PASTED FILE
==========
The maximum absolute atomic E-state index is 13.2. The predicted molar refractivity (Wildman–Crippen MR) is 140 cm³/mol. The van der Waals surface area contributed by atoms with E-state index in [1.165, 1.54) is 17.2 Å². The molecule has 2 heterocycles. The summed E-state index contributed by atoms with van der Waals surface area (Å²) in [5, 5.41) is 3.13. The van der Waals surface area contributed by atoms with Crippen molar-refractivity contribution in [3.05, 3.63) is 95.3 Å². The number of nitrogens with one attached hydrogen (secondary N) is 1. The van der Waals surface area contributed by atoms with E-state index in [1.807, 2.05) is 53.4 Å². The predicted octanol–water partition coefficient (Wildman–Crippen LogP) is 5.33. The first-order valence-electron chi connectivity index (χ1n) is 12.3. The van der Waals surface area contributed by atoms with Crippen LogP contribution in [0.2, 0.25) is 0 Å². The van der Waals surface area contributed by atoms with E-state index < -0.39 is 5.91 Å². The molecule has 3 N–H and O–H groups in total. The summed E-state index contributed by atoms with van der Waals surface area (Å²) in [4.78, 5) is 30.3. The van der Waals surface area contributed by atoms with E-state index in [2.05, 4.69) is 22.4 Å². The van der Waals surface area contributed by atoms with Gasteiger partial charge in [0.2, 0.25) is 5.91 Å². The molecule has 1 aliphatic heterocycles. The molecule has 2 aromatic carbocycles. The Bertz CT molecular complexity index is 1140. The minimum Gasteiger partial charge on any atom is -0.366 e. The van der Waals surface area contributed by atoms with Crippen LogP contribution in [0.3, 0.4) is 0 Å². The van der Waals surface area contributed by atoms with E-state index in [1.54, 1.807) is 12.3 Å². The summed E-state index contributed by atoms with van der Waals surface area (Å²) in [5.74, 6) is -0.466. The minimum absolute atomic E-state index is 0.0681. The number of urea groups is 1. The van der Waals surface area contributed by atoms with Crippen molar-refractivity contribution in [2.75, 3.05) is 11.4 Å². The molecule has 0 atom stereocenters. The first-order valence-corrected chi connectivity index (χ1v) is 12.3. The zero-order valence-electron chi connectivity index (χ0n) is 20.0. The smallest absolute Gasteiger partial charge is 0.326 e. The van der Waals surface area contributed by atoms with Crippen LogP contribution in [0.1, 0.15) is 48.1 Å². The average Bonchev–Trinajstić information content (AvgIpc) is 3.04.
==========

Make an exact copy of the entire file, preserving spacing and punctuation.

The maximum absolute atomic E-state index is 13.2. The predicted molar refractivity (Wildman–Crippen MR) is 140 cm³/mol. The van der Waals surface area contributed by atoms with E-state index in [1.165, 1.54) is 17.2 Å². The molecule has 2 heterocycles. The summed E-state index contributed by atoms with van der Waals surface area (Å²) in [5, 5.41) is 3.13. The van der Waals surface area contributed by atoms with Crippen molar-refractivity contribution in [3.05, 3.63) is 95.3 Å². The number of nitrogens with one attached hydrogen (secondary N) is 1. The van der Waals surface area contributed by atoms with E-state index in [1.807, 2.05) is 53.4 Å². The predicted octanol–water partition coefficient (Wildman–Crippen LogP) is 5.33. The first-order valence-electron chi connectivity index (χ1n) is 12.3. The van der Waals surface area contributed by atoms with Crippen LogP contribution in [0.2, 0.25) is 0 Å². The van der Waals surface area contributed by atoms with E-state index < -0.39 is 5.91 Å². The molecule has 3 N–H and O–H groups in total. The summed E-state index contributed by atoms with van der Waals surface area (Å²) in [4.78, 5) is 30.3. The van der Waals surface area contributed by atoms with E-state index in [2.05, 4.69) is 22.4 Å². The van der Waals surface area contributed by atoms with Gasteiger partial charge in [0.2, 0.25) is 5.91 Å². The molecule has 1 aliphatic heterocycles. The molecule has 2 aromatic carbocycles. The Bertz CT molecular complexity index is 1140. The minimum Gasteiger partial charge on any atom is -0.366 e. The van der Waals surface area contributed by atoms with Crippen LogP contribution in [0.3, 0.4) is 0 Å². The van der Waals surface area contributed by atoms with E-state index in [1.54, 1.807) is 12.3 Å². The summed E-state index contributed by atoms with van der Waals surface area (Å²) in [5.74, 6) is -0.466. The minimum absolute atomic E-state index is 0.0681. The number of urea groups is 1. The van der Waals surface area contributed by atoms with Crippen molar-refractivity contribution in [2.75, 3.05) is 11.4 Å². The molecule has 0 atom stereocenters. The first-order valence-corrected chi connectivity index (χ1v) is 12.3. The zero-order valence-electron chi connectivity index (χ0n) is 20.0. The smallest absolute Gasteiger partial charge is 0.326 e. The van der Waals surface area contributed by atoms with Crippen LogP contribution in [0.1, 0.15) is 48.1 Å². The average Bonchev–Trinajstić information content (AvgIpc) is 3.04.